current list of dependencies and then resets the dependency list.

     -tD>  The "delay" seperator renders a delay arrow from the last
           dependency with the annotation tD.

     Signal values are rendered according to the following rules:

     0, 1, true, false  A binary high/low signal.

     tick               A clock pulse which repeats.

     pulse              A one-shot clock pulse.

     X                  A don’t care value.

     Z                  A tristate value.

     "ABC"              Any other alphanumeric token, or text enclosed in
                        quotes is rendered as a state.  For example, ‘"1"’, is
                        rendered as a state, whereas, ‘1’, is rendered as a
                        high signal.


     Let’s look at an example input file, and parse its meaning.

           POWER=0, FIRE=0, ARMED=0, LED=OFF, COUNT=N.
           POWER=1 => LED=GREEN.
           FIRE => ARMED=1.
           FIRE, ARMED => LED=RED;
           FIRE => COUNT="N+1".

     This input file descibes the changes in five signals over a period of
     seven clock cycles.  The end of each clock cycle is indicated with a
     period.  For example, the following line indicates a single signal, named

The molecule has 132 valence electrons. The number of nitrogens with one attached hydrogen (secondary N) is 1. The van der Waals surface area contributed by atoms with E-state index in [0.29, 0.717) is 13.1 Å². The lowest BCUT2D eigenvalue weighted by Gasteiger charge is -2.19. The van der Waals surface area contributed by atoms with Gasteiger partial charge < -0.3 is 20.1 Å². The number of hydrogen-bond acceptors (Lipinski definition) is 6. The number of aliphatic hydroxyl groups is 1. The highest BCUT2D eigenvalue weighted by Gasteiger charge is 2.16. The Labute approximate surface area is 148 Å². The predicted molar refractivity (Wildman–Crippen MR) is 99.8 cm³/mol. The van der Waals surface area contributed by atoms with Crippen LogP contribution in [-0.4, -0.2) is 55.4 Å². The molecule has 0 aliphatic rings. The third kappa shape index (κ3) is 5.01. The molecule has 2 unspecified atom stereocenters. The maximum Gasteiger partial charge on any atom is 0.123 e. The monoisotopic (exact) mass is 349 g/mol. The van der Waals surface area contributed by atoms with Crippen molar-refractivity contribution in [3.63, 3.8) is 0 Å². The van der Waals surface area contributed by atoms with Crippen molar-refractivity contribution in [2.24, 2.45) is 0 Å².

‘FIRE’ became true during a clock cycle:


     The first clock period of the input file provides the initial value for
     all signals to be diagrammed.  The signals will appear on the timing
     diagram in the order they first appear in the input file.  Signals are
     assumed to have the "don’t care" value if their initial value is not

     Independent signal transitions which occur simultaneously are normally
     seperated by commas. Since signals aren’t normally expected to change
     simultaneously, the initial state is a good example of this:

           POWER=0, FIRE=0, ARMED=0, LED=OFF, COUNT=N.

     Dependencies can also be indicated for a signal transition.  Dependencies
     are rendered as arrows on the timing diagram from the last change in each
     dependency to the dependent signal transition.  Here, the previous change
     in the state of ‘FIRE’ causes a change in the ‘ARMED’ signal.

           FIRE => ARMED=1.

     To indicate that a change in one signal causes an immediate change in
     another signal, list both signal changes in the same clock period:

           POWER=1 => LED=GREEN.

     For signal state changes with multiple dependencies, seperate the
     dependencies with commas:

           FIRE, ARMED => LED=RED.

     Sometimes, a single dependency causes multiple independent signals to
     change.  Use a semicolon to start a new list of dependencies.  Modifying
     the previous line to indicate that ‘FIRE’ also causes ‘COUNT’ to
     increment yields:

           FIRE, ARMED => LED=RED;
           FIRE => COUNT="N+1".

     You can find this example and others along with their generated timing
     diagrams on the homepage for drawtiming at


     Exit status is 0 on success, and 2 if the command fails.


     The drawtiming command has been tested on FreeBSD, Linux, and Cygwin.


     This software package was written by Edward Counce
     〈〉 Additional modifications by
     Salvador E. Tropea 〈〉
     Daniel Beer


     None reported.